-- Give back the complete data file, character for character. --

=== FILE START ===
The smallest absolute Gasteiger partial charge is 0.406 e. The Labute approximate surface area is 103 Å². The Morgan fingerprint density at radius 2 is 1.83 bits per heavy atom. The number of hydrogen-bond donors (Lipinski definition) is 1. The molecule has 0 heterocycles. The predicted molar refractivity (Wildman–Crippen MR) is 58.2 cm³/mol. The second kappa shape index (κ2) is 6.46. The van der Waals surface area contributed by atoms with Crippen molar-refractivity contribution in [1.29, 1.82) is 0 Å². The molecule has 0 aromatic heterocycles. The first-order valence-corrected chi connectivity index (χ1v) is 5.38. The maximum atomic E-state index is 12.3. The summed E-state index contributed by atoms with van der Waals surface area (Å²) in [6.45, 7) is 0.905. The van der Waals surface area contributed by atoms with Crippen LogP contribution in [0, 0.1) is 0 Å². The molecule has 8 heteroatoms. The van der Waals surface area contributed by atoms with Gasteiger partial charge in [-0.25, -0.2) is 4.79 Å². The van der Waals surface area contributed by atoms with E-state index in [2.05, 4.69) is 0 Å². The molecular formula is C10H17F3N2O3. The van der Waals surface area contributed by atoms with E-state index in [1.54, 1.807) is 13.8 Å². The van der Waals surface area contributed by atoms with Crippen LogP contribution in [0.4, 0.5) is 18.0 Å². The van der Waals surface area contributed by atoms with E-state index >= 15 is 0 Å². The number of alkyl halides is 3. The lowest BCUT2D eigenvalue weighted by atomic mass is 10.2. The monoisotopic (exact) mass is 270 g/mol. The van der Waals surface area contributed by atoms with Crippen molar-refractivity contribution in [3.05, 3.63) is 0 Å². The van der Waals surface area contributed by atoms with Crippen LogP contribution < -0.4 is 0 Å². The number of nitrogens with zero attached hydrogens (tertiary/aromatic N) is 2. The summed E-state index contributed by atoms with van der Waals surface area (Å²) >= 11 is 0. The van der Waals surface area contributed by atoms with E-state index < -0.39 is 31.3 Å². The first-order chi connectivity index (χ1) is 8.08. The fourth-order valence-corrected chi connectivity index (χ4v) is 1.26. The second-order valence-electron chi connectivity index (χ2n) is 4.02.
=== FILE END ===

The smallest absolute Gasteiger partial charge is 0.406 e. The Labute approximate surface area is 103 Å². The Morgan fingerprint density at radius 2 is 1.83 bits per heavy atom. The number of hydrogen-bond donors (Lipinski definition) is 1. The molecule has 0 heterocycles. The predicted molar refractivity (Wildman–Crippen MR) is 58.2 cm³/mol. The second kappa shape index (κ2) is 6.46. The van der Waals surface area contributed by atoms with Crippen molar-refractivity contribution in [1.29, 1.82) is 0 Å². The molecule has 0 aromatic heterocycles. The first-order valence-corrected chi connectivity index (χ1v) is 5.38. The maximum atomic E-state index is 12.3. The summed E-state index contributed by atoms with van der Waals surface area (Å²) in [6.45, 7) is 0.905. The van der Waals surface area contributed by atoms with Crippen LogP contribution in [0, 0.1) is 0 Å². The molecule has 8 heteroatoms. The van der Waals surface area contributed by atoms with Gasteiger partial charge in [-0.25, -0.2) is 4.79 Å². The van der Waals surface area contributed by atoms with E-state index in [2.05, 4.69) is 0 Å². The molecular formula is C10H17F3N2O3. The van der Waals surface area contributed by atoms with E-state index in [1.54, 1.807) is 13.8 Å². The van der Waals surface area contributed by atoms with Crippen LogP contribution in [0.4, 0.5) is 18.0 Å². The van der Waals surface area contributed by atoms with E-state index >= 15 is 0 Å². The number of alkyl halides is 3. The lowest BCUT2D eigenvalue weighted by atomic mass is 10.2. The monoisotopic (exact) mass is 270 g/mol. The van der Waals surface area contributed by atoms with Crippen molar-refractivity contribution in [3.05, 3.63) is 0 Å². The van der Waals surface area contributed by atoms with Crippen LogP contribution < -0.4 is 0 Å². The number of nitrogens with zero attached hydrogens (tertiary/aromatic N) is 2. The summed E-state index contributed by atoms with van der Waals surface area (Å²) >= 11 is 0. The van der Waals surface area contributed by atoms with E-state index < -0.39 is 31.3 Å². The first-order chi connectivity index (χ1) is 8.08. The fourth-order valence-corrected chi connectivity index (χ4v) is 1.26. The second-order valence-electron chi connectivity index (χ2n) is 4.02.